Britain has delivered just 39pc of Covid vaccines promised to poorer countries


The Foreign, Commonwealth and Development Office said the UK has delivered vaccines to more than 40 countries, and committed £2.2bn in funding to help the global fight against Covid.

“Global vaccine supply is now far outstripping demand, meaning countries have greater access to vaccines and dose donations are no longer as important,” the spokesperson added. “We are looking at how best to re-prioritise resources to reflect this reality.”

Vaccines averted 20m deaths

The latest analysis, which uses data collated by the analytics firm Airfinity, comes after a modeling paper published in the Lancet found that the global vaccination rollout prevented 20m deaths in the first year of their deployment.

However the study, conducted by researchers at Imperial College London, also highlighted the cost of vast inequities in the global rollout, with rich nations accounting for the greatest number of lives saved.

While 75 per cent of people in high income countries are fully vaccinated, this number falls to just 14 per cent in low income countries. Had the World Health Organization’s target of vaccinating the most vulnerable 40 per cent in every country been met by the end of last year, at least 600,000 deaths could have been averted.

Liya Temeselew, a policy associate at the Tony Blair Institute, said a lack of political will from G7 countries has undermined donations, as vaccinating the world has “fallen off the priority list”.

But she added that other issues – including the timing of delivery, a lack of coordination between governments, and short expiration dates – have also contributed.

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“One less that is emerging, specifically for Africa, is that there is a desperate need to ramp up local manufacturing and local capacity,” Ms Temeselew told the Telegraph. “Dependency on imports meant African countries could not get vaccines initially, which would have made a big difference.”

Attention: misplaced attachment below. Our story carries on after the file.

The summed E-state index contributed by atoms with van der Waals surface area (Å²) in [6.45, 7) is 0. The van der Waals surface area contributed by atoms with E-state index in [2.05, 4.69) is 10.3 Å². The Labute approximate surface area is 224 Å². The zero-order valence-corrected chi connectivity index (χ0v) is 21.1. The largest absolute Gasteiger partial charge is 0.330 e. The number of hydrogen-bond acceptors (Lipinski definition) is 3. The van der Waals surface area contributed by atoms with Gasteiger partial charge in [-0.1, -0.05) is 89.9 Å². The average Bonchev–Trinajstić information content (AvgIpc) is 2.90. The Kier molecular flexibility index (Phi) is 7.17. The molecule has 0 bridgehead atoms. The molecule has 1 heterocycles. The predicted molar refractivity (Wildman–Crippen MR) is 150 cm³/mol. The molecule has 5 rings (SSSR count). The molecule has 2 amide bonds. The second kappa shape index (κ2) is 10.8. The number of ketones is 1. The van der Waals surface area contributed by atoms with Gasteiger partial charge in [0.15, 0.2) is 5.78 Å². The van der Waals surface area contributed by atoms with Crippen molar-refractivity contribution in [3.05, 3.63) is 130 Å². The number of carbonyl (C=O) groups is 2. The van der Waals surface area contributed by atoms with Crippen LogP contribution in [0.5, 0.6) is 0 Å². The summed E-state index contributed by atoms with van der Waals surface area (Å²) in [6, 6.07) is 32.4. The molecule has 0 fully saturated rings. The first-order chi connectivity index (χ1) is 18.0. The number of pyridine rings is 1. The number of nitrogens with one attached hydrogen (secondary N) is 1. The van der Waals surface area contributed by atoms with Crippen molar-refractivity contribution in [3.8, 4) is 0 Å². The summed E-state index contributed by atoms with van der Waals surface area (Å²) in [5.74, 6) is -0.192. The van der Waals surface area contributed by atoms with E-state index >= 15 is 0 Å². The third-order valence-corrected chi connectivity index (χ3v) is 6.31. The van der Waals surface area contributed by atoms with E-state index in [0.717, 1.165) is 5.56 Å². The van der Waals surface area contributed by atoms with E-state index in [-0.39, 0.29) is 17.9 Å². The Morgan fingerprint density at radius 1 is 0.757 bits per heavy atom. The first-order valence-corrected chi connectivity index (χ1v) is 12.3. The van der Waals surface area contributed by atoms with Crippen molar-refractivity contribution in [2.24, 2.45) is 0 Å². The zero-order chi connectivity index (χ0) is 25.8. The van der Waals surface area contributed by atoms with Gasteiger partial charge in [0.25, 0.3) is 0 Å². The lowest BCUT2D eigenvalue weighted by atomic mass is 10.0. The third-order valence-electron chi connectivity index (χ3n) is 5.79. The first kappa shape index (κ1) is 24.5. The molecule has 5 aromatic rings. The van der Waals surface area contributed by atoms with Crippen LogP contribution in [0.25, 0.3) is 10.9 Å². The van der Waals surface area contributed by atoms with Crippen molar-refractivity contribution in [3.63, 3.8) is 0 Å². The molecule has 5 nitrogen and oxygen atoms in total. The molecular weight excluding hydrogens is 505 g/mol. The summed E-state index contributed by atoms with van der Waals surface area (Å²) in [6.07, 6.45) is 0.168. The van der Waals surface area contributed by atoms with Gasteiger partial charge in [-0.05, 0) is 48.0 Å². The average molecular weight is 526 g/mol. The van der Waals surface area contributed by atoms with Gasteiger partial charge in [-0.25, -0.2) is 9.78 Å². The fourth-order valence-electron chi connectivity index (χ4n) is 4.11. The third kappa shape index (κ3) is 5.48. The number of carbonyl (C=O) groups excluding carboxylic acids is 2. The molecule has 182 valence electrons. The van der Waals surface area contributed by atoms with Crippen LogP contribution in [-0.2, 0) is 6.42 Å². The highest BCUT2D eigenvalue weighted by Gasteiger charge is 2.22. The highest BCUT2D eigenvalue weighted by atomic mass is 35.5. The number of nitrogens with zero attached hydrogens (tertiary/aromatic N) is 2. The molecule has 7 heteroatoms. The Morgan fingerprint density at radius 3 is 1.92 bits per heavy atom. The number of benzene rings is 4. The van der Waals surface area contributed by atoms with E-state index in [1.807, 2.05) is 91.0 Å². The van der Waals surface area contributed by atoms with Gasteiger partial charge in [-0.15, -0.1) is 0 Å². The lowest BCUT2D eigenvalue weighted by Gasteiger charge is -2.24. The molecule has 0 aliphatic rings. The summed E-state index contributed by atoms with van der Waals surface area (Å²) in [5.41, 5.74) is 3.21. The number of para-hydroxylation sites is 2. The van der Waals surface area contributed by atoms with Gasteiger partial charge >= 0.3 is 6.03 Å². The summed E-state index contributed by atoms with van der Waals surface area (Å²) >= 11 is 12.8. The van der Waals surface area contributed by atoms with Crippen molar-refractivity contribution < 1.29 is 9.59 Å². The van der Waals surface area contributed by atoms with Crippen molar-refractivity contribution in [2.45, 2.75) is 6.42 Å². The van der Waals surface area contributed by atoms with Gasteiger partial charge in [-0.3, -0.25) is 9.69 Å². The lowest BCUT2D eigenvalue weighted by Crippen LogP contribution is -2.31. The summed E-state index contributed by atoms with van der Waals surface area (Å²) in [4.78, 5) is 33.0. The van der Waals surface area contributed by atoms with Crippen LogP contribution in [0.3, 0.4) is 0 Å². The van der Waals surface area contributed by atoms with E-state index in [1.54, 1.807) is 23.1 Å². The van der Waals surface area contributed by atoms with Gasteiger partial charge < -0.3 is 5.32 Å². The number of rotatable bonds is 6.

She called on G7 countries not only to honor their existing vaccine promises, but to support initiatives to combat vaccine hesitancy, strengthen health systems and build manufacturing capacity to “future-proof Africa’s health infrastructure”. She added that she backed hotly contested proposals to waive intellectual property for vaccines.

Hoarding next generation shots

Now, there are also concerns that, as cases start to rise again in the West, wealthy countries will also “hoard the new generation of omicron specific vaccines”, said Mr Lawson.

In the UK, figures from the Office for National Statistics on Friday showed infections are rising across the UK, with 1.7m people estimated to have the virus last week – an increase of 23 per cent.

The surge has been driven by the BA.4 and BA.5 omicron sub-variants. While health experts have said there is “currently no evidence” that these lead to more serious symptoms than previous variants, nearly one in six people aged 75 and over have not received a booster dose of vaccine in the past six months, putting them more at risk of severe disease.

Meanwhile in Africa, there has been some progress on boosting vaccine production across Africa. Although the continent’s largest manufacturing plant, Aspen Pharmacy in South Africa, faces an uncertain future amid a shortage of Covid jab orders, BioNTech began construction of the first mRNA manufacturing facility in Rwanda on Thursday.

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“The pandemic has exposed huge inequalities across and within countries,” Dr Tedros Adhanom Ghebreyesus, Director General of the WHO, said at the launch in Kigali.

“Today, high-income countries have received an average of two doses per person. But low-income countries are only getting about two doses for every 10 people… that is why today’s ground-breaking for this new manufacturing facility is so important.”

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George Holan

George Holan is chief editor at Plainsmen Post and has articles published in many notable publications in the last decade.

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